Of particular concern to the Israelis were the 30 Tu-16 “Badger” medium bombers, capable of inflicting heavy damage on Israeli military and civilian centers.[41] On June 5 at 7:45 Israeli time, as civil defense sirens sounded all over Israel, the IAF launched Operation Focus (Moked). All but 12 of its nearly 200 operational jets[42] left the skies of Israel in a mass attack against Egypt's airfields.[43] The Egyptian defensive infrastructure was extremely poor, and no airfields were yet equipped with hardened aircraft shelters capable of protecting Egypt's warplanes. Most of the Israeli warplanes headed out over the Mediterranean Sea, flying low to avoid radar detection, before turning toward Egypt. Others flew over the Red Sea.[44] Meanwhile, the Egyptians hindered their own defense by effectively shutting down their entire air defense system: they were worried that rebel Egyptian forces would shoot down the plane carrying Field Marshal Abdel Hakim Amer and Lt-Gen. Sidqi Mahmoud, who were en route from al Maza to Bir Tamada in the Sinai to meet the commanders of the troops stationed there. In any event, it did not make a great deal of difference as the Israeli pilots came in below Egyptian radar cover and well below the lowest point at which its SA-2 surface-to-air missile batteries could bring down an aircraft.[45] Although the powerful Jordanian radar facility at Ajlun detected waves of aircraft approaching Egypt and reported the code word for "war" up the Egyptian command chain, Egyptian command and communications problems prevented the warning from reaching the targeted airfields.[44] The Israelis employed a mixed attack strategy: bombing and strafing runs against planes parked on the ground, themselves, and bombing the runways with special tarmac-shredding penetration bombs developed jointly with France to disable them and leave surviving aircraft unable to take off. The runway at the El Arish airfield was spared, as the Israelis expected to turn it into a military airport for their transports after the war. The surviving aircraft were later taken out by several more attack waves. The operation was more successful than expected, catching the Egyptians by surprise and destroying virtually all of the Egyptian Air Force on the ground, with few Israeli losses. A total of 338 Egyptian aircraft were destroyed and 100 pilots were killed,[46] although the number of aircraft actually lost by the Egyptians is disputed.[47] Among the Egyptian planes lost were all 30 Tu-16 bombers, 27 out of 40 Il-28 bombers, 12 Su-7 fighter-bombers, over 90 MiG-21s, 20 MiG-19s, 25 MiG-17 fighters, and around 32 assorted transport planes and helicopters. The Israelis lost 19 planes, including two destroyed in air-to-air combat and 13 downed by anti-aircraft artillery.[48] The attack guaranteed Israeli air superiority for the rest of the war.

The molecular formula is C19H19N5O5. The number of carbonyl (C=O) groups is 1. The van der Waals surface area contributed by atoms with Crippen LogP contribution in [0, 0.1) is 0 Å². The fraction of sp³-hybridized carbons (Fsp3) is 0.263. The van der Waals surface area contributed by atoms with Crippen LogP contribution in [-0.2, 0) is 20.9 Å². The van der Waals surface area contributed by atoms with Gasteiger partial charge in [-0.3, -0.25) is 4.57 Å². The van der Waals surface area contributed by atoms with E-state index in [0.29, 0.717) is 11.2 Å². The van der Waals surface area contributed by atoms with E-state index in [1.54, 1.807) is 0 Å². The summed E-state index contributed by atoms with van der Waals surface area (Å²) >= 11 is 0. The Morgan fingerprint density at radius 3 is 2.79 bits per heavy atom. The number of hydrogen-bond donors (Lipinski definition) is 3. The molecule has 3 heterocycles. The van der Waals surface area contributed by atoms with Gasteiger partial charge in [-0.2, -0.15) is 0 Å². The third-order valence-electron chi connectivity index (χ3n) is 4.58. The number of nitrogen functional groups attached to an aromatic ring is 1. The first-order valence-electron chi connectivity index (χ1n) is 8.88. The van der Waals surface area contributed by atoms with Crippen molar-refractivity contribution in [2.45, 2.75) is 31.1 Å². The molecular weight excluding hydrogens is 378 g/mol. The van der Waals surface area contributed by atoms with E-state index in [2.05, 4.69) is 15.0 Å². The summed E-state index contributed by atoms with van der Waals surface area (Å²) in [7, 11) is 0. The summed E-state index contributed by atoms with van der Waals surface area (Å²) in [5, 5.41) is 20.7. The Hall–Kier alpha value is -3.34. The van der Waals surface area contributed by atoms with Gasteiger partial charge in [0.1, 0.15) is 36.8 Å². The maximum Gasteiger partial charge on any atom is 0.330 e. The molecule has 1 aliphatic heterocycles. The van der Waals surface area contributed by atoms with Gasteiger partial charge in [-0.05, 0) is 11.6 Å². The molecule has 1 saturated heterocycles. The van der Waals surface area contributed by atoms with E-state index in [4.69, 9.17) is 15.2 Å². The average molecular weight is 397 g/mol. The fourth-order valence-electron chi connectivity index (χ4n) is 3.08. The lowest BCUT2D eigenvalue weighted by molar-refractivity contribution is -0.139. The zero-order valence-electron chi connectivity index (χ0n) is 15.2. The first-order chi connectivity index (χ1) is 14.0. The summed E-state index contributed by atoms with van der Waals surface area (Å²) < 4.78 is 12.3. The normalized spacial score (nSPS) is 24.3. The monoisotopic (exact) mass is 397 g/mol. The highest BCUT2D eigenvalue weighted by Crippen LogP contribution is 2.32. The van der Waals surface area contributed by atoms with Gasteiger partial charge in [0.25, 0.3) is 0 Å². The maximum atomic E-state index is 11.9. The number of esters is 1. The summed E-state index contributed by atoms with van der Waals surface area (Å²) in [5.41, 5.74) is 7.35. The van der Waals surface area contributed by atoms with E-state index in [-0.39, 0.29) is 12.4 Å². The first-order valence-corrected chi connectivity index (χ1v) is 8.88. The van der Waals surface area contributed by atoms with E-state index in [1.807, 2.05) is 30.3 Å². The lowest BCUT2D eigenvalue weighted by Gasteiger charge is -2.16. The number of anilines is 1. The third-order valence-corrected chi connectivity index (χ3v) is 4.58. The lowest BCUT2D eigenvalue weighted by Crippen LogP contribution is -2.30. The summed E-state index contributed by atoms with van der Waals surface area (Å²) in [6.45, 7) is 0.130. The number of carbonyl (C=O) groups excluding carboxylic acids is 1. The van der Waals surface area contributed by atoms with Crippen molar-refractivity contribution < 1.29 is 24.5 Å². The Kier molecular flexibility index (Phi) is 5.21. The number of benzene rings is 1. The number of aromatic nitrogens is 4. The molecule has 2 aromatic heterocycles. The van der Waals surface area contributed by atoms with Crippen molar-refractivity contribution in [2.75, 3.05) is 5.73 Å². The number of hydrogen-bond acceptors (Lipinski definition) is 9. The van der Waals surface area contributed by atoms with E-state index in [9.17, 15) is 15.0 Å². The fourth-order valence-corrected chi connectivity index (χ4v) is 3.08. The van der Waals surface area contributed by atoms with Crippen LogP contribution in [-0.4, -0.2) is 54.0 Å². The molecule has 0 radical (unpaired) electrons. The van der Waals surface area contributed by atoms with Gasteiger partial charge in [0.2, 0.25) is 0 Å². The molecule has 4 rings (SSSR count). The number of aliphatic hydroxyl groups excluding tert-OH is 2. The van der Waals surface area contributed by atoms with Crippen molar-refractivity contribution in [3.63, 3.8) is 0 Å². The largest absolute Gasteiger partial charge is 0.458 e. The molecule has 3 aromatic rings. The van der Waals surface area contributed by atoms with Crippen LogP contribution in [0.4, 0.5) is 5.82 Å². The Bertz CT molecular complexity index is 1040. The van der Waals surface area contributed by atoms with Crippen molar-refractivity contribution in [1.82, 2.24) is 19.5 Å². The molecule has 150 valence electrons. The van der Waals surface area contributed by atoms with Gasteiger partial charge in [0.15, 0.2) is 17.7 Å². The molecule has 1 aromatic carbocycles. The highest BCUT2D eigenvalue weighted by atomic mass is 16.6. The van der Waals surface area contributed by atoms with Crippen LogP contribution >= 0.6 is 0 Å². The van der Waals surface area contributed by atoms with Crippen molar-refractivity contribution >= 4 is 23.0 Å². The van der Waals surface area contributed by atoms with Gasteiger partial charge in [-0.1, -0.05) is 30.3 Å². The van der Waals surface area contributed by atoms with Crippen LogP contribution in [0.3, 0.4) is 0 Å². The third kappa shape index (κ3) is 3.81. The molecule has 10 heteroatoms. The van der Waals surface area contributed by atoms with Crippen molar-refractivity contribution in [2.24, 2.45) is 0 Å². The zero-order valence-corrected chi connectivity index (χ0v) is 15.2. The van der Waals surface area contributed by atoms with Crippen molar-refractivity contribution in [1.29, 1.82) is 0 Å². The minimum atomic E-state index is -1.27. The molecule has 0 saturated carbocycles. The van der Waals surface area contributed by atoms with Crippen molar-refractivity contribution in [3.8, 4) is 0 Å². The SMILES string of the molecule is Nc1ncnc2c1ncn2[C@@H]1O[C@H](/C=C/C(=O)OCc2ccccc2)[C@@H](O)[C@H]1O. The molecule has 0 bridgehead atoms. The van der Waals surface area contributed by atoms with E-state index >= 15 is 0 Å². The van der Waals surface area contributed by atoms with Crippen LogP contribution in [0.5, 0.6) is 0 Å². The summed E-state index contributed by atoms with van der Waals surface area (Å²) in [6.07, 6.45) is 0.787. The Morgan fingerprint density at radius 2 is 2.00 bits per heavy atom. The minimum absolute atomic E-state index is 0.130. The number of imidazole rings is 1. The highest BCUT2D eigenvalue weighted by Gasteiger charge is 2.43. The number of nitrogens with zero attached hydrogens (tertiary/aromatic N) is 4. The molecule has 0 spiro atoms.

Following the success of the initial attack waves against the major Egyptian airfields and subsequent air raids, attacks were carried out that afternoon against Israel by the Jordanian, Syrian, and Iraqi air forces. Subsequent attacks against Egyptian, Jordanian, Syrian, and Iraqi fields destroyed most of their air forces. By the evening of the first day, the Jordanian air force was wiped out, losing over 20 Hawker Hunter fighters, six transport aircraft and two helicopters. The Syrian Air Force lost some 32 MiG 21s, and 23 MiG-15 and MiG-17 fighters, and two Ilyushin Il-28 bombers, two-thirds of its fighting strength. Ten Iraqi Air Force aircraft were destroyed at H3 base in western Iraq by an Israeli airstrike which included 12 out of 20 MiG-21s, two MiG-17s, five Hunter F6s, and three Il-28 bombers. A lone Iraqi Tu-16 bomber was shot down earlier that day by Israeli anti-aircraft fire while attempting to bomb Tel Aviv. On the morning of June 6, 1967, a Lebanese Hunter, one of 12 Lebanon had, was shot down over the Lebanon/Israel border by an Israeli Mirage IIICJ piloted by Uri Even-Nir.[49]